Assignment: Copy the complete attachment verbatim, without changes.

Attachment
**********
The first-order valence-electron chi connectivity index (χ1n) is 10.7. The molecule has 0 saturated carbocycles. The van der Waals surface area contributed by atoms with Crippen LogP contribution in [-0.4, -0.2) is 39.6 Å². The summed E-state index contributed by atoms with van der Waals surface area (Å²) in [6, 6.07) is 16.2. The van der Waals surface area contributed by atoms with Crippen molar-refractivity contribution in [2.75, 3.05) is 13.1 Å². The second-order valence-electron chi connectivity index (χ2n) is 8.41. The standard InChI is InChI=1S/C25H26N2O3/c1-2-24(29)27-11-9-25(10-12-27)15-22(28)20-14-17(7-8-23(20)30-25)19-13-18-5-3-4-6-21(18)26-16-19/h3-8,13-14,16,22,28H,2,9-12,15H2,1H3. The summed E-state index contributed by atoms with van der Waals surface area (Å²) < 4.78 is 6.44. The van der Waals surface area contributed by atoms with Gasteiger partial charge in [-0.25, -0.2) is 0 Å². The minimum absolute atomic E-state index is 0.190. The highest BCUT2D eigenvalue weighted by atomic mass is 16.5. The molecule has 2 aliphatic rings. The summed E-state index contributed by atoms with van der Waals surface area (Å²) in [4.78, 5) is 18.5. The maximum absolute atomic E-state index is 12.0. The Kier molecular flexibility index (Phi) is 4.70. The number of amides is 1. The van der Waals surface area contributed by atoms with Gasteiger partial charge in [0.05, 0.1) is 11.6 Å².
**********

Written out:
The first-order valence-electron chi connectivity index (χ1n) is 10.7. The molecule has 0 saturated carbocycles. The van der Waals surface area contributed by atoms with Crippen LogP contribution in [-0.4, -0.2) is 39.6 Å². The summed E-state index contributed by atoms with van der Waals surface area (Å²) in [6, 6.07) is 16.2. The van der Waals surface area contributed by atoms with Crippen molar-refractivity contribution in [2.75, 3.05) is 13.1 Å². The second-order valence-electron chi connectivity index (χ2n) is 8.41. The standard InChI is InChI=1S/C25H26N2O3/c1-2-24(29)27-11-9-25(10-12-27)15-22(28)20-14-17(7-8-23(20)30-25)19-13-18-5-3-4-6-21(18)26-16-19/h3-8,13-14,16,22,28H,2,9-12,15H2,1H3. The summed E-state index contributed by atoms with van der Waals surface area (Å²) < 4.78 is 6.44. The van der Waals surface area contributed by atoms with Gasteiger partial charge in [-0.25, -0.2) is 0 Å². The minimum absolute atomic E-state index is 0.190. The highest BCUT2D eigenvalue weighted by atomic mass is 16.5. The molecule has 2 aliphatic rings. The summed E-state index contributed by atoms with van der Waals surface area (Å²) in [4.78, 5) is 18.5. The maximum absolute atomic E-state index is 12.0. The Kier molecular flexibility index (Phi) is 4.70. The number of amides is 1. The van der Waals surface area contributed by atoms with Gasteiger partial charge in [0.05, 0.1) is 11.6 Å².